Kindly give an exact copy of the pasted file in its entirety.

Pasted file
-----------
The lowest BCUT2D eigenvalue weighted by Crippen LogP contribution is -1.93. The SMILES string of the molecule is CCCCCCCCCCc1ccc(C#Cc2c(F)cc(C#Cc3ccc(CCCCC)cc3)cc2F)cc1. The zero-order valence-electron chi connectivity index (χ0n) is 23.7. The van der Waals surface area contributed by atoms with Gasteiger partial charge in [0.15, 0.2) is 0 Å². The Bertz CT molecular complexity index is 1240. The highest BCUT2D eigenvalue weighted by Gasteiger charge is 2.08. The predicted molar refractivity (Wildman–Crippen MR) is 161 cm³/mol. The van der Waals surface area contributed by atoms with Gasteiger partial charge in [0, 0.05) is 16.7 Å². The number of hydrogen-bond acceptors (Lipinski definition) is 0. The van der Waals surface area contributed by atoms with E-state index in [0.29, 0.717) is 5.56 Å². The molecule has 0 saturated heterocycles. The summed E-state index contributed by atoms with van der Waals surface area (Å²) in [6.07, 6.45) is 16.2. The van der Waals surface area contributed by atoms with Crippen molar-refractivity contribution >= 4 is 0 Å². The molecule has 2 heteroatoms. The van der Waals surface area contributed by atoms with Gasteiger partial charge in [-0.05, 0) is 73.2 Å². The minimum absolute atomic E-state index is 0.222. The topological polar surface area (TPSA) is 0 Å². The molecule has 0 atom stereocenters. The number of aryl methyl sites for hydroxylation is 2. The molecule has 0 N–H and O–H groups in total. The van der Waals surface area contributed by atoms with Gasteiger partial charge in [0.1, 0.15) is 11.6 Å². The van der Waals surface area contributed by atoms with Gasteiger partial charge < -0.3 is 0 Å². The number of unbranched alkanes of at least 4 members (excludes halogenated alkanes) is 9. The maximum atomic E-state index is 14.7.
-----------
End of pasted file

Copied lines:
The lowest BCUT2D eigenvalue weighted by Crippen LogP contribution is -1.93. The SMILES string of the molecule is CCCCCCCCCCc1ccc(C#Cc2c(F)cc(C#Cc3ccc(CCCCC)cc3)cc2F)cc1. The zero-order valence-electron chi connectivity index (χ0n) is 23.7. The van der Waals surface area contributed by atoms with Gasteiger partial charge in [0.15, 0.2) is 0 Å². The Bertz CT molecular complexity index is 1240. The highest BCUT2D eigenvalue weighted by Gasteiger charge is 2.08. The predicted molar refractivity (Wildman–Crippen MR) is 161 cm³/mol. The van der Waals surface area contributed by atoms with Gasteiger partial charge in [0, 0.05) is 16.7 Å². The number of hydrogen-bond acceptors (Lipinski definition) is 0. The van der Waals surface area contributed by atoms with E-state index in [0.29, 0.717) is 5.56 Å². The molecule has 0 saturated heterocycles. The summed E-state index contributed by atoms with van der Waals surface area (Å²) in [6.07, 6.45) is 16.2. The van der Waals surface area contributed by atoms with Crippen molar-refractivity contribution >= 4 is 0 Å². The molecule has 2 heteroatoms. The van der Waals surface area contributed by atoms with Gasteiger partial charge in [-0.05, 0) is 73.2 Å². The minimum absolute atomic E-state index is 0.222. The topological polar surface area (TPSA) is 0 Å². The molecule has 0 atom stereocenters. The number of aryl methyl sites for hydroxylation is 2. The molecule has 0 N–H and O–H groups in total. The van der Waals surface area contributed by atoms with Gasteiger partial charge in [0.1, 0.15) is 11.6 Å². The van der Waals surface area contributed by atoms with Gasteiger partial charge < -0.3 is 0 Å². The number of unbranched alkanes of at least 4 members (excludes halogenated alkanes) is 9. The maximum atomic E-state index is 14.7.